Government’s new £93m Brexit campaign will be ineffective, warn campaigners

A campaign billboard in Newcastle ahead of the Brexit transition period end; Cabinet Office/PA Wire

A campaign billboard in Newcastle ahead of the Brexit transition period end; Cabinet Office/PA Wire - Credit: PA

The government has launched a new information campaign preparing UK businesses for the end of the Brexit transition period, but campaigners warn it will be ineffective, and will come too late into the process.

Dubbed 'The UK's new start: let's get going', the £93 million media blitz will include a barrage of adverts on television, radio and online, with information also sent to people via text message directing them to a checker tool on a government website.

Businesses looking to export or import to or from the EU will be told to ensure they have registered with the relevant customs authority and can contact a 'field force team' for one-to-one support over the phone.

Some UK-wide guidance will not apply to trade between Northern Ireland and the EU until negotiations have concluded.

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The campaign will occur in four 'bursts' between July and May 2022.

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The first 'burst' of information in July will focus on 'nudging' people to prepare for the 'consequences and opportunities' of a no-deal Brexit. This will later develop into a full-scale 'shock and awe' campaign in September and November.

This will change to messages on 'loss avoidance' during December and January and to 'new opportunities' promotions from February 2021 onwards.

But despite the government's best efforts to whip UK industry into line, a recent survey by the Institute of Directors (IoD) shows that an overwhelming majority of companies are simply not ready.

Only quarter of business leaders say their organisations are fully ready for the end of the Brexit transition period while nearly half of the company directors polled said they weren't able to prepare right now.

One in seven said they were distracted by coronavirus and almost a third said they needed the details of any changes to be clear before adjusting.

Jonathan Geldart, director general of the IoD, said: 'With so much going on, many directors feel that preparing for Brexit proper is like trying to hit a moving target. Jumping immediately into whatever comes next would be a nightmare for many businesses

'A commitment to some form of reciprocal phasing-in of changes once clear is a long-standing ask from our members, and the benefits would be significant. At a time when government is rightly straining every sinew to help firms deal with widespread disruption, it would be counterproductive not to seek to minimise it at the end of the year.'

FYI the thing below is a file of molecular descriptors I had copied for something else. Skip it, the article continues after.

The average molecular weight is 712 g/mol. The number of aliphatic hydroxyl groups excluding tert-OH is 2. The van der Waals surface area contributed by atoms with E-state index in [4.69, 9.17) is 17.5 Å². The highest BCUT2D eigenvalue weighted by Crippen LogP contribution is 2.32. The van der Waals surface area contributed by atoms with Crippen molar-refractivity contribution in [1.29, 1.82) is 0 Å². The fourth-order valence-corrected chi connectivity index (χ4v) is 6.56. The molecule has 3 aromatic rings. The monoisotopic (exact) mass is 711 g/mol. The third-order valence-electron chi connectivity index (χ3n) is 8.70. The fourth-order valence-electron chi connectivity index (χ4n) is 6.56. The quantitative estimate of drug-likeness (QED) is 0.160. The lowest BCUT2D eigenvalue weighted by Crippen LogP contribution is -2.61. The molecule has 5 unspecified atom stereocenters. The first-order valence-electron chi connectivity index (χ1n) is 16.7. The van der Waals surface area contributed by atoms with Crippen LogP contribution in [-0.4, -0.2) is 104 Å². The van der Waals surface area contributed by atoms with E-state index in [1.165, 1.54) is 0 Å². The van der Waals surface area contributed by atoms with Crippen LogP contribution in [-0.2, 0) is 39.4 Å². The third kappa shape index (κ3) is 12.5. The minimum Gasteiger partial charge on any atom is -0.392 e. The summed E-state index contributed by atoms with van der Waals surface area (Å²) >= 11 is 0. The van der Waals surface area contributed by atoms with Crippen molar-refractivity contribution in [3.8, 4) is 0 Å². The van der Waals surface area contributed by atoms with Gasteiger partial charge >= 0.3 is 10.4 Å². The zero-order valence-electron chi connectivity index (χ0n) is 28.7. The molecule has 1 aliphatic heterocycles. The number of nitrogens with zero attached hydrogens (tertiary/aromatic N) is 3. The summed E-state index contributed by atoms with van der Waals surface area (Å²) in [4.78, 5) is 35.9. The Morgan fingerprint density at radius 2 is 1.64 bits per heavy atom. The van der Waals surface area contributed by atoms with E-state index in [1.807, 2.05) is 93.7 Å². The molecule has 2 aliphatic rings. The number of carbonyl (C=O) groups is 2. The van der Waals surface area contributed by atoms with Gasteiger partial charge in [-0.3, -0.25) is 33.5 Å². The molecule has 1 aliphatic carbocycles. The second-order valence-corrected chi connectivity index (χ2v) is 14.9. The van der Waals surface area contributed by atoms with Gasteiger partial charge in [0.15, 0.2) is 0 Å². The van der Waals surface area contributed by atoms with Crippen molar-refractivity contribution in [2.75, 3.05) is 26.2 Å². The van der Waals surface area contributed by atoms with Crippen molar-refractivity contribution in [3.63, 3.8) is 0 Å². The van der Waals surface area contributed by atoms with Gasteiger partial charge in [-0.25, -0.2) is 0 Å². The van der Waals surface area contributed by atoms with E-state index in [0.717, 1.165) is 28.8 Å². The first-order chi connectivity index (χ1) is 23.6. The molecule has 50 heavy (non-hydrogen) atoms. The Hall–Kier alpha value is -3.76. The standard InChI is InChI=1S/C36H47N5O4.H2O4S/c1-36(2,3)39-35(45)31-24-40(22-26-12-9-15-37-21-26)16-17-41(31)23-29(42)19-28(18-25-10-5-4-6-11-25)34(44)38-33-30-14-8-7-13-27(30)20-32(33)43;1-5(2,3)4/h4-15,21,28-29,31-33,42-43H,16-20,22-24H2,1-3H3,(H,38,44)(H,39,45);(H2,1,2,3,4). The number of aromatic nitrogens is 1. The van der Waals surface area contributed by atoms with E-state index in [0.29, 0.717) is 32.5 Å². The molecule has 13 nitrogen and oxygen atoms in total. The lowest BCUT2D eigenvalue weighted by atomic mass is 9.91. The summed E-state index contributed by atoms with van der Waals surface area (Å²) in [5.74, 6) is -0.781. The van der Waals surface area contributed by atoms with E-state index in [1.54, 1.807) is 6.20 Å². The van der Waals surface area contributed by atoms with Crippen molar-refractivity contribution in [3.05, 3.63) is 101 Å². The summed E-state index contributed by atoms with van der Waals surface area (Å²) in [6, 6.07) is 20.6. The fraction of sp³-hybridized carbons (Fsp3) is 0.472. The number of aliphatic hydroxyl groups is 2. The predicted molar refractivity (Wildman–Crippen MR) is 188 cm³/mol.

Naomi Smith, the chief executive of Best for Britain - a group advocating for a comprehensive trade deal with the EU, said the information drive has come too late.

'Having chosen to end our existing trading relationship with the EU under such a tight timetable, it's little wonder the government feels the need to launch a public information blitz.

'We've had two information campaigns before this one, costing the taxpayer millions.

'But the main worry is that neither businesses nor public sector bodies have enough time to make the significant operational changes needed by the end of the year, while at the same time trying to stay afloat, keep paying their employees and delivering for their customers.

'There's a lot more red tape involved in putting trade barriers up than there is in tearing them down.'

Liberal Democrat acting leader Sir Ed Davey said: 'Businesses right across the United Kingdom have struggled to survive financially over the past few months as a result of the coronavirus crisis.

'The fact that the government is now trying to force them to gear up and prepare for the end of the transition period will fill them with utter horror.'

He said it was time ministers 'sought as close as possible relationship with the European Union to not only minimise the damage to the UK, but allow both themselves and British business time to focus on getting the UK back on its feet again after the pandemic'.

But cabinet office minister Michael Gove said the companies had to prepare for leaving the single market and customs unions whether a deal was struck with the EU or not.

'While we have already made great progress in getting ready for this moment, there are actions that businesses and citizens must take now to ensure we are ready to hit the ground running as a fully independent United Kingdom,' he said.

'This is a new start for everyone in the UK - British and European citizens alike - so let's get going.'

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